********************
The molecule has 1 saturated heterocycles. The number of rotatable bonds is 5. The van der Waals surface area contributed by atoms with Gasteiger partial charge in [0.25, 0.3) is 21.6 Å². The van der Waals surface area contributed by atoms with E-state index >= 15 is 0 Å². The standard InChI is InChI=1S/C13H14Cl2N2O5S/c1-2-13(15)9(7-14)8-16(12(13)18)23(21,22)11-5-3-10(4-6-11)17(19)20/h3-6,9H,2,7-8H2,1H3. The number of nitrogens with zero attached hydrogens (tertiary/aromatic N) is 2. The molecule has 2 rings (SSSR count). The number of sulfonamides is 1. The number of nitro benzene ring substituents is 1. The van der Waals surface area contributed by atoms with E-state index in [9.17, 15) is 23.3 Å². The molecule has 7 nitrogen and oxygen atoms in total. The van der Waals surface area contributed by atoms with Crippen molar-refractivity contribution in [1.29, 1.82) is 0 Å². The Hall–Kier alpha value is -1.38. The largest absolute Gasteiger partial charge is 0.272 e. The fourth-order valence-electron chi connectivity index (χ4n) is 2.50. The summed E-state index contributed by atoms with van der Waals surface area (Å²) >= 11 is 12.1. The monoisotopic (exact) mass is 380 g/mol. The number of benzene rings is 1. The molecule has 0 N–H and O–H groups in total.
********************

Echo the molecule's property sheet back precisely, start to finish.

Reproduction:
The molecule has 1 saturated heterocycles. The number of rotatable bonds is 5. The van der Waals surface area contributed by atoms with Gasteiger partial charge in [0.25, 0.3) is 21.6 Å². The van der Waals surface area contributed by atoms with E-state index >= 15 is 0 Å². The standard InChI is InChI=1S/C13H14Cl2N2O5S/c1-2-13(15)9(7-14)8-16(12(13)18)23(21,22)11-5-3-10(4-6-11)17(19)20/h3-6,9H,2,7-8H2,1H3. The number of nitrogens with zero attached hydrogens (tertiary/aromatic N) is 2. The molecule has 2 rings (SSSR count). The number of sulfonamides is 1. The number of nitro benzene ring substituents is 1. The van der Waals surface area contributed by atoms with E-state index in [9.17, 15) is 23.3 Å². The molecule has 7 nitrogen and oxygen atoms in total. The van der Waals surface area contributed by atoms with Crippen molar-refractivity contribution in [1.29, 1.82) is 0 Å². The Hall–Kier alpha value is -1.38. The largest absolute Gasteiger partial charge is 0.272 e. The fourth-order valence-electron chi connectivity index (χ4n) is 2.50. The summed E-state index contributed by atoms with van der Waals surface area (Å²) >= 11 is 12.1. The monoisotopic (exact) mass is 380 g/mol. The number of benzene rings is 1. The molecule has 0 N–H and O–H groups in total.